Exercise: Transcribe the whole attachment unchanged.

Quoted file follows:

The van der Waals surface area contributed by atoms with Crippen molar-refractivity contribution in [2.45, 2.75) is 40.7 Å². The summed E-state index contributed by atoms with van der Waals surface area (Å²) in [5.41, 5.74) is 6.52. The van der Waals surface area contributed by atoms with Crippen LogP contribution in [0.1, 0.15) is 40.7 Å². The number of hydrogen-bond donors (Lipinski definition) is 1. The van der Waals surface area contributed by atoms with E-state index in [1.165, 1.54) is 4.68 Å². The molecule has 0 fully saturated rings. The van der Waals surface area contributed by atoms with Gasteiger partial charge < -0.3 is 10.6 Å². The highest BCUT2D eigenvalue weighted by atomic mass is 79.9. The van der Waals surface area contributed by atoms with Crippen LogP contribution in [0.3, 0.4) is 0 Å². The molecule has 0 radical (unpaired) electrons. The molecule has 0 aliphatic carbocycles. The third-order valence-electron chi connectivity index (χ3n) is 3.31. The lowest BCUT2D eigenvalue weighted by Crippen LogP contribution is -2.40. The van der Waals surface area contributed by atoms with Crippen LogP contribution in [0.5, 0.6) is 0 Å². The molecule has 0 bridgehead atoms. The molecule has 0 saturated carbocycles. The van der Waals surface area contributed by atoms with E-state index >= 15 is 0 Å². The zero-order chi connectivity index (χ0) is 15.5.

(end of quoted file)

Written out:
The van der Waals surface area contributed by atoms with Crippen molar-refractivity contribution in [2.45, 2.75) is 40.7 Å². The summed E-state index contributed by atoms with van der Waals surface area (Å²) in [5.41, 5.74) is 6.52. The van der Waals surface area contributed by atoms with Crippen LogP contribution in [0.1, 0.15) is 40.7 Å². The number of hydrogen-bond donors (Lipinski definition) is 1. The van der Waals surface area contributed by atoms with E-state index in [1.165, 1.54) is 4.68 Å². The molecule has 0 fully saturated rings. The van der Waals surface area contributed by atoms with Gasteiger partial charge < -0.3 is 10.6 Å². The highest BCUT2D eigenvalue weighted by atomic mass is 79.9. The van der Waals surface area contributed by atoms with Crippen LogP contribution in [0.3, 0.4) is 0 Å². The molecule has 0 radical (unpaired) electrons. The molecule has 0 aliphatic carbocycles. The third-order valence-electron chi connectivity index (χ3n) is 3.31. The lowest BCUT2D eigenvalue weighted by Crippen LogP contribution is -2.40. The van der Waals surface area contributed by atoms with Crippen LogP contribution in [0.5, 0.6) is 0 Å². The molecule has 0 bridgehead atoms. The molecule has 0 saturated carbocycles. The van der Waals surface area contributed by atoms with E-state index >= 15 is 0 Å². The zero-order chi connectivity index (χ0) is 15.5.